- Semi-connected: In this scenario, there could be an extended network partition lasting several hours. Applications would need to be able to identify changes that occurred during the partition window, and synchronize their state with the remote applications once the partition heals.
- Disconnected: The predominant operating pattern in this case is that the applications run independent of any external site. There may be an occasional connectivity, but that is considered more the exception rather than the norm.
Applications and databases running in the far edge should be designed for disconnected or semi-connected operation. Near edge applications should assume semi-connected or mostly connected operation. The cloud operates in the mostly connected mode. That said, when a public cloud service experiences an outage, the impact is severe and can last many hours.
4. Other Failures
In addition to network partitions, infrastructure outages can be quite common in various locations. At the far edge, everything from node and pod failures to a complete regional outage can be common. At the near edge and in the cloud, while node or pod outages are common, applications can use racks and zones for higher resilience. But even with this fault isolation in place, region-level outages can occur.
But not all failures need to be outages. Other types of failures include resource contention and resource exhaustion.
5. Software Stack
It is important to think about the agility and ease of use when picking components for the software stack. Business services involve a suite of applications, so engineering teams need to design for rapid iteration on applications. One way to achieve this is to use well-known frameworks that enable instant developer productivity, and a well-known and feature-rich database that developers already know well and is open source.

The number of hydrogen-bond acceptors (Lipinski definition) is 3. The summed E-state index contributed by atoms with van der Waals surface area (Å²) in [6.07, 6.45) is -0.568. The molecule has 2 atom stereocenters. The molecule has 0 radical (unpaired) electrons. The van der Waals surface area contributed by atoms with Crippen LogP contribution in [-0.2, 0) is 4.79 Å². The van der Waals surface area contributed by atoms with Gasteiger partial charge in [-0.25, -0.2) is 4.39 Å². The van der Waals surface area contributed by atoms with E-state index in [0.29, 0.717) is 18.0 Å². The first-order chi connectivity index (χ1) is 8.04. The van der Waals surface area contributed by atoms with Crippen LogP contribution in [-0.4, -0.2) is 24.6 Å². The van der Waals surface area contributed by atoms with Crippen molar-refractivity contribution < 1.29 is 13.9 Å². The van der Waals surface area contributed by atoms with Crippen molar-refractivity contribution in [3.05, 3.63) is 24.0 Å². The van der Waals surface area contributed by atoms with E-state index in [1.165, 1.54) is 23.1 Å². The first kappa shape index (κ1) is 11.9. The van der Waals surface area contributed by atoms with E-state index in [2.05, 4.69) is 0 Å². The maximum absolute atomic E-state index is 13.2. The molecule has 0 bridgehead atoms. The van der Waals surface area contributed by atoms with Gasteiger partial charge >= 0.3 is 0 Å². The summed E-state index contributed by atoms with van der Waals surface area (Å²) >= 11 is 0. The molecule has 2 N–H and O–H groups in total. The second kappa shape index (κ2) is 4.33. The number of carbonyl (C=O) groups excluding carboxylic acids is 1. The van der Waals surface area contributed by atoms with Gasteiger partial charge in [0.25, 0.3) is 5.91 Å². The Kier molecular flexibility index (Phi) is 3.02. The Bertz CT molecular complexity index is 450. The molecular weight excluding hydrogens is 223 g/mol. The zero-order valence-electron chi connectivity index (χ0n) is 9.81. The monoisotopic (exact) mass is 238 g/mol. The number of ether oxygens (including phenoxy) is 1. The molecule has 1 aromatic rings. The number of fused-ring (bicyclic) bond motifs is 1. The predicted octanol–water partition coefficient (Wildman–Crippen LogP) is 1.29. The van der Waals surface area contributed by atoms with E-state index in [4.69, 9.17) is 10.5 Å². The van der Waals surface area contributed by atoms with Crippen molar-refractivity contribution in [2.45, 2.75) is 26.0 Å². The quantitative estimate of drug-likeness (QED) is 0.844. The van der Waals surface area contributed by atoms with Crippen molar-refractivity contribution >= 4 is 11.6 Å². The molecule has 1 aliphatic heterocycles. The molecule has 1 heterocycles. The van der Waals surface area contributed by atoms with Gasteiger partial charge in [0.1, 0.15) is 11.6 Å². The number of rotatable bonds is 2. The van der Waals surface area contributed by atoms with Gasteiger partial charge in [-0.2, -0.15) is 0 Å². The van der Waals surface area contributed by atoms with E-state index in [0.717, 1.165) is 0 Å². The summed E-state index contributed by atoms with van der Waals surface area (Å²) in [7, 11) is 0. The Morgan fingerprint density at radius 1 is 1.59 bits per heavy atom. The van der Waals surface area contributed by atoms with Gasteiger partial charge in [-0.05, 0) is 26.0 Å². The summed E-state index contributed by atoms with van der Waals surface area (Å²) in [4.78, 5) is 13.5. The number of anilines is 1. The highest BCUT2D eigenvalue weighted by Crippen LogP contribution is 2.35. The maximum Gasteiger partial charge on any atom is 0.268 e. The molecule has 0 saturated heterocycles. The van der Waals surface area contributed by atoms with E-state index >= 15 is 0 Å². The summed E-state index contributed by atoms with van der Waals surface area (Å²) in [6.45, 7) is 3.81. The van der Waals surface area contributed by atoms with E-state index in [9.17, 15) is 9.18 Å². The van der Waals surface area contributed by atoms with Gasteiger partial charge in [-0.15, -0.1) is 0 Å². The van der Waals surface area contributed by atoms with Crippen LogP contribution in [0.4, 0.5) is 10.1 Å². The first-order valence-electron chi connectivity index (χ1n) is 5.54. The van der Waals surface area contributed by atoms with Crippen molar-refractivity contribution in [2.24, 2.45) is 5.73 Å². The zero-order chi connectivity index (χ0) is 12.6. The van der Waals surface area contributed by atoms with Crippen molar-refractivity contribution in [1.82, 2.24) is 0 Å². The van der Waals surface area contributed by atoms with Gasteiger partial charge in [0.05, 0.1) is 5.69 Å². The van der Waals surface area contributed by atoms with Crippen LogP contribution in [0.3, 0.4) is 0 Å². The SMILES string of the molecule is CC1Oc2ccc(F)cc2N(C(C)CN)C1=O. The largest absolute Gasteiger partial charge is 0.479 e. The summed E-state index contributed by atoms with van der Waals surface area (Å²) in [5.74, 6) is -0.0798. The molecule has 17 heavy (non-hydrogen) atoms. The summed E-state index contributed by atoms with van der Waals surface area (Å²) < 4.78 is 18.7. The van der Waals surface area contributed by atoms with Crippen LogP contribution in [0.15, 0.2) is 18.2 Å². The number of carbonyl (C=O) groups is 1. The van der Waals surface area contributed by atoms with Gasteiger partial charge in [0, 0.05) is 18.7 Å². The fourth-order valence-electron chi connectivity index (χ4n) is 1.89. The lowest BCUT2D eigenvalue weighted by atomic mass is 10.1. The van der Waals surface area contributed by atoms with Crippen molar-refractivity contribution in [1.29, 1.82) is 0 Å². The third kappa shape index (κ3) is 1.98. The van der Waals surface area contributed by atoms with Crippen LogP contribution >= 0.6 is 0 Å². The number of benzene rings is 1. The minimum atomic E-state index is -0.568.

For applications running at the edge, security is paramount, especially since there is a large surface area of attack given the inherently distributed nature of the architecture. It is important to think about least privilege everywhere, zero trust, and zero touch provisioning for all services and components.
Some of the other specific security aspects that come up are listed below:
- Encryption in transit
- Encryption at rest
- Multi-tenancy support at the database layer and per-tenant encryption
- Regional locality of data to ensure compliance and thinking about any geographic access controls that go with it
The rise of edge computing is a paradigm shift in the way applications are built and deployed to cater to the needs of an increasingly decentralized world. There is no one-size-fits-all database reference architecture that works for all applications in this environment. But depending on the requirements of the application and tradeoffs involved, enterprises will make different design choices to meet their needs, and adapt those choices when needs change.
By focusing on design decisions that matter to the entire IT organization, enterprises can move a step closer to leveraging edge application data as a strategic resource for years to come.
About the author: Karthik Ranganathan is the co-founder and CTO at Yugabyte, the company behind YugabyteDB, a transactional distributed SQL database for cloud-native applications. Ranganathan received his BS and MS in CS from IIT-M and UT Austin. Ranganathan was one of the original database engineers at Facebook responsible for building distributed databases such as Cassandra and HBase. He is an Apache HBase committer, and also an early contributor to Cassandra, before it was open-sourced by Facebook.
This UrIoTNews article is syndicated fromGoogle News